Joe Biden has visited the wildfire-hit island of Maui – following days of criticism over his response to the crisis.
The president and his wife, first lady Jill Biden, arrived on the Hawaiian island on Monday – 13 days after the wildfires that claimed at least 114 lives and devastated the historic town of Lahaina.
After touring, the damage, he promised the federal government would help Maui “for as long as it takes” to recover from the devastation.
“The country grieves with you, stands with you and will do everything possible to help you recover,” he said in a speech, delivered next to a 150-year-old banyan tree in Old Lahaina which had been burned in the fires.
“Today it’s burned, but it’s still standing,” Mr Biden said of the tree.
“The tree survived for a reason. I believe it’s a very powerful symbol of what we can and will do to get through this crisis.”
Criticism of Biden’s response
It comes after Biden and his administration faced criticism over the response to the wildfires – the deadliest in the US in more than a century.
A protestor held out a banner urging “relief for Maui now” as the president’s motorcade weaved through the streets of Lahaina, while another signed urged Mr Biden to “listen to the people”.
It comes after former Democratic Hawaii Representative, Tulsi Gabbard, compared the response to the wildfires in Hawaii – the 50th state of the US – to America’s support for Ukraine.
“Maybe if we change the name of Maui to Ukraine, maybe they will pay attention to us,” she said.
Biden also faced criticism from former president Donald Trump – the current frontrunner amongst Republicans to challenge him at next year’s presidential elections.
Mr Trump said it was “disgraceful” that his successor had not responded more quickly to the crisis.
However, The White House has pushed back against the criticism, insisting that the president had kept in close touch with the governor and other emergency officials on Maui throughout the unfolding crisis.
More than $8.5m (£6.6m) worth of aid has also been distributed to some 8,000 affected families, according to Deanne Criswell, the administrator of the Federal Emergency Management Agency (FEMA).
Analysis: Presidential visits to disaster zones are always politically fraught
Remember that 2005 image of George W Bush glimpsing down from an Air Force One window at a destroyed New Orleans? It was a disastrous moment quickly etched in presidential history.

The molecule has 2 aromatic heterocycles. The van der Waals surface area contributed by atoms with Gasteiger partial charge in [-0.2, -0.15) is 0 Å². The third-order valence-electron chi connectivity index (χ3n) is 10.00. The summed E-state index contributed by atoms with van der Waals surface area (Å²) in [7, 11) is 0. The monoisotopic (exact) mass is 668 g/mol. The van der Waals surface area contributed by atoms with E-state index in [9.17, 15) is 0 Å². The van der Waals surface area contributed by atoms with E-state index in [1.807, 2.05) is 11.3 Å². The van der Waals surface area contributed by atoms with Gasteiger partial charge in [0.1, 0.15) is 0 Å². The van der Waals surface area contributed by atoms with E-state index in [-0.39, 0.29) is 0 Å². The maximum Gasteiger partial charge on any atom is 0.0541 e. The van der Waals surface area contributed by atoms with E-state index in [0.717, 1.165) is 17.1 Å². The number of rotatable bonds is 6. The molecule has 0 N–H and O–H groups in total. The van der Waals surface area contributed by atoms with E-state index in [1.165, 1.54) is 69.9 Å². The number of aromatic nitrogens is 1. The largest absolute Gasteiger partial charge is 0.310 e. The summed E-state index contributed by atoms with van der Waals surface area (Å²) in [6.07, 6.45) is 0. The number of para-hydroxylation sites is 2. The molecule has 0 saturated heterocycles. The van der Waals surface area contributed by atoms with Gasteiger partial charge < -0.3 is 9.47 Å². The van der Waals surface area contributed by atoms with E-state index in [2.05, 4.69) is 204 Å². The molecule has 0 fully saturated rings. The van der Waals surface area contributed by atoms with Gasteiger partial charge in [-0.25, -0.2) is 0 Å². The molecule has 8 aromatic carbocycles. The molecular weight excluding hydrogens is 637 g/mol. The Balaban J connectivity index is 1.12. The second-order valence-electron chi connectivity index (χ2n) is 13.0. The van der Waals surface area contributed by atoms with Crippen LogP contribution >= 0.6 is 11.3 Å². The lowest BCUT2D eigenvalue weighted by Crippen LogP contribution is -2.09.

Presidential visits to disaster zones are always politically fraught.
Go too early and the charge will be that the entourage is getting in the way of the rescue and recovery. Go too late and the charge will be that the president doesn’t care enough. Or, in Bush’s case, don’t go at all.
Optics and tone are drawn on fine lines. Showcasing compassion can easily be interpreted as a photo op.
President Biden is good at empathy and it was on show for this visit to the devastated Hawaiian island of Maui.
As he often does with grieving communities, he reminded them that he knows grief. He spoke about losing his first wife and baby daughter in a car crash in 1972. He recalled wondering how life would go on.
There has been criticism of the president for not coming sooner, for not speaking about it for four days after, and for an apparently slow federal response.
The presidential election is still over a year away but make no mistake, brutal American electioneering is in full swing.
Still, it did look like his presence was appreciated. There was loud applause when he reiterated the pledge that federal help to rebuild will be led by locals.
“We’re going to get it done for you but get it done the way you want it done, not done somebody else’s way,” he said. “I mean it.”
The town at the heart of the fire was once the seat of power for the ancient Hawaiian kingdom.
Native Hawaiians worry, always, that they are left out and that this will be no different – that they will be again as this island rebuilds and recovers.
‘We are going to rebuild’
Mr Biden and his wife – who interrupted a weeklong holiday in Lake Tahoe for the trip – spent most of their visit to Maui in the town of Lahaina, which has been largely destroyed by the wildfires.
They also met with first responders, were briefed by state and local officials about the ongoing response, and took part in a blessing by island elders.
It comes after The White House announced on Monday that it had appointed Bob Fenton, a regional leader at the Federal Emergency Management Agency, to be the chief federal response coordinator for the Maui wildfires.
He will be responsible for long-term recovery efforts.
As well as a place popular with tourists, Lahaina also had great cultural significance, as the former capital of the Kingdom of Hawaii and as a home to a number of historical buildings.
“We’re going to rebuild the way the people of Maui want to rebuild,” said Mr Biden, adding that his administration would be focused on respecting sacred lands, cultures and traditions.
Hundreds still missing
On Sunday, Hawaii senator Brian Schatz said around 85% of the area affected by the wildfires had been searched.
As many as 850 people are recorded as missing, according to Maui County Mayor Richard Bissen, who said it was of some relief that the figure had come down from the more than 2,000 names on the original list.
“We are both saddened and relieved about these numbers as we continue the recovery process,” Mr Bissen said.
“The number of identified will rise, and the number of missing may decrease.”